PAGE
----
God’s deep desire for all Creation is to be “holy and blameless in love.” It is a gift which God gives all the opportunity to receive “to become children of God.” God desires to adopt us as God’s children. But, because God is Love, and love always has an element of freedom, God does not force the Creation or us to receive this gift. We can, and have, rejected this invitation. Now, that was the plan from the beginning, but this verse also hints at something new. It has been offered (again?) through the Beloved, which is Christ Jesus. God has made his appeal through Jesus to us to become children of God. This is a Love that pursues us doggedly, as C. S. Lewis calls God: “The Hound of Heaven.”
7 In him we have redemption through his blood, the forgiveness of our trespasses, according to the riches of his grace 8 that he lavished on us.
It is through the “Beloved” that God is doing this holy work of reconciliation. To “redeem” is to literally “ransom.” We have to be careful with this metaphor, because if we push the metaphor too far we will do damage. But, essentially, this idea of redeeming underlines the impossible situation that we needed to be delivered from. Sin was a prison from which we had no key. Christ unlocked our prison to set us free.
This redemption is made possible “through his blood.” That’s another way of saying “through Jesus’ very life.” Forgiveness of our trespasses is possible through the “riches of his grace.” Mercy is God’s gift. Jesus exhales his “spirit” or “breath” on the cross, exhaling his very life back into the Creation. His blood seeps into the soil of Creation. His body is buried in the ground like a seed. The entirety of Jesus’ life and death is the means of our life and reconciliation.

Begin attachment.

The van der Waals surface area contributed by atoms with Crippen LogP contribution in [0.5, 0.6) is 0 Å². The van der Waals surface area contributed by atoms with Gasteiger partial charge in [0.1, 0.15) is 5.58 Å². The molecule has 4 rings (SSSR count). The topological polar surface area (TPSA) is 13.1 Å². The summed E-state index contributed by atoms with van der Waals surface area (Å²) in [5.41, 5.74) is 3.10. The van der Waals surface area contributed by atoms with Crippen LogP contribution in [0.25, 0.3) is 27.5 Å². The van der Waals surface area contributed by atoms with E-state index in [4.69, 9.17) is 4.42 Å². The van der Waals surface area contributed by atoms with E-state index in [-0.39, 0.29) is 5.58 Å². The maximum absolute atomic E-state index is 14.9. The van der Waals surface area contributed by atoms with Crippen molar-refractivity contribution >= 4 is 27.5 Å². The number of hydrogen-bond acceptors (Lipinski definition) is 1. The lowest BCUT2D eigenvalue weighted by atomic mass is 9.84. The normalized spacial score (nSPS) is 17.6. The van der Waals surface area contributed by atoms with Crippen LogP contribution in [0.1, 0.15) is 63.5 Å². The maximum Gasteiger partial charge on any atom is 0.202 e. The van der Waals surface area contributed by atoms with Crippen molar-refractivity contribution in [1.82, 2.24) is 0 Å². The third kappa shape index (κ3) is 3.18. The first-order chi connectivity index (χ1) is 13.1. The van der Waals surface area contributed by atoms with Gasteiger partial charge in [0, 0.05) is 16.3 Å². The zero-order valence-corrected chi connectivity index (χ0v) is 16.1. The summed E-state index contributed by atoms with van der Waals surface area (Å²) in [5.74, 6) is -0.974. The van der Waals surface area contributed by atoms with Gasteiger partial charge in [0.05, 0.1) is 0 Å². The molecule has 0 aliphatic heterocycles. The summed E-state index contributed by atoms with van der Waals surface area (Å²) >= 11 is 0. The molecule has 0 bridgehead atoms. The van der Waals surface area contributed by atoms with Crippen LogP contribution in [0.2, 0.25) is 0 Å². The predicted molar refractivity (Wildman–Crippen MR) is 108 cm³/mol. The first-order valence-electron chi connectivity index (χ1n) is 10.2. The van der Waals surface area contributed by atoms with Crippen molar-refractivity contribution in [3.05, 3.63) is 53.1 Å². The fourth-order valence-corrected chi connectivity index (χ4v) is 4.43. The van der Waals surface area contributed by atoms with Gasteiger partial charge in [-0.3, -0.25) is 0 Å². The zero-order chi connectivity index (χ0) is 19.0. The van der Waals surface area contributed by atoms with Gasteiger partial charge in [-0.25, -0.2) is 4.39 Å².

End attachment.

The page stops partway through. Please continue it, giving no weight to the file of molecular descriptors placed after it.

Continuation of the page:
With all wisdom and insight 9 he has made known to us the mystery of his will, according to his good pleasure that he set forth in Christ, 10 as a plan for the fullness of time, to gather up all things in him, things in heaven and things on earth.
Jesus is the Word (Logos of John 1) through whom the world is created. Logos (Word) is the Greek word from which we derive “logic.” Jesus is the key to understanding the purpose (telos = goal, also telos = perfection, we are talking holiness here) of God’s good Creation. What was a mystery is unfolded, unveiled in Jesus’ life, death, and resurrection. The plan “for the fullness of time” (Kairos = God’s timing, not Chronos = chronological timing). This plan is to “gather up all things in him (Jesus), things in heaven and things on earth.”
This is a powerful reminder that God is not simply destroying the Creation at the end of time. That which is in Christ Jesus is a “new creation.” In other words, it is through Jesus that all of Creation is redeemed, restored, and renewed! Not only that. Jesus also gathers up things in heaven as well. In other words, as Revelation will announce toward the end of the vision.
Revelation 21:1-3 reads:
“Then I saw a new heaven and a new earth; for the first heaven and the first earth had passed away, and the sea was no more. 2 And I saw the holy city, the new Jerusalem, coming down out of heaven from God, prepared as a bride adorned for her husband. 3 And I heard a loud voice from the throne saying,
“See, the home of God is among mortals.
He will dwell with them;
they will be his peoples,
and God himself will be with them”
In this way, God will be all in all. In a miraculous way, Love and Life win. There will be no place in all the Creation in which God will not say, “This is mine. It is good.” Jesus is the first seed of the New Creation. Furthermore, Jesus is also the first fruits of the New Creation. In other words, Jesus is the means by which New Creation is created and Jesus is the substance of that New Creation.
11 In Christ we have also obtained an inheritance, having been destined according to the purpose of him who accomplishes all things according to his counsel and will, 12 so that we, who were the first to set our hope on Christ, might live for the praise of his glory.